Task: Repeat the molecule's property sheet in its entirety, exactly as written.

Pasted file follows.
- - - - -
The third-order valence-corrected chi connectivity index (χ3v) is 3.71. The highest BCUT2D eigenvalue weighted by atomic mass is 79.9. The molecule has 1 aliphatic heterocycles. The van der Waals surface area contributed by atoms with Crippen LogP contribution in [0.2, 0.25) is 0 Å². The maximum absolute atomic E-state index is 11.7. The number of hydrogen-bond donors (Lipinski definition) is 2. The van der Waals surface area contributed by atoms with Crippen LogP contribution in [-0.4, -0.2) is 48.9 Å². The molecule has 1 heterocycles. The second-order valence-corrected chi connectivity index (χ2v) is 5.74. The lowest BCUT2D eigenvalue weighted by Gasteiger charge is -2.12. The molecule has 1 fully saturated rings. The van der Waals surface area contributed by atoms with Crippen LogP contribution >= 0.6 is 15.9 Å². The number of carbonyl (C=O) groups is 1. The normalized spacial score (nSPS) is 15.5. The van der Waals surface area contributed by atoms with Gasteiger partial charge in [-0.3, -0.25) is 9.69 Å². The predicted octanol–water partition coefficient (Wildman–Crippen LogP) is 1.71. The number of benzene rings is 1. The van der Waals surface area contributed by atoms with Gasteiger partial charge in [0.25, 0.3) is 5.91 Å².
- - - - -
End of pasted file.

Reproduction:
The third-order valence-corrected chi connectivity index (χ3v) is 3.71. The highest BCUT2D eigenvalue weighted by atomic mass is 79.9. The molecule has 1 aliphatic heterocycles. The van der Waals surface area contributed by atoms with Crippen LogP contribution in [0.2, 0.25) is 0 Å². The maximum absolute atomic E-state index is 11.7. The number of hydrogen-bond donors (Lipinski definition) is 2. The van der Waals surface area contributed by atoms with Crippen LogP contribution in [-0.4, -0.2) is 48.9 Å². The molecule has 1 heterocycles. The second-order valence-corrected chi connectivity index (χ2v) is 5.74. The lowest BCUT2D eigenvalue weighted by Gasteiger charge is -2.12. The molecule has 1 fully saturated rings. The van der Waals surface area contributed by atoms with Crippen LogP contribution >= 0.6 is 15.9 Å². The number of carbonyl (C=O) groups is 1. The normalized spacial score (nSPS) is 15.5. The van der Waals surface area contributed by atoms with Gasteiger partial charge in [-0.3, -0.25) is 9.69 Å². The predicted octanol–water partition coefficient (Wildman–Crippen LogP) is 1.71. The number of benzene rings is 1. The van der Waals surface area contributed by atoms with Gasteiger partial charge in [0.25, 0.3) is 5.91 Å².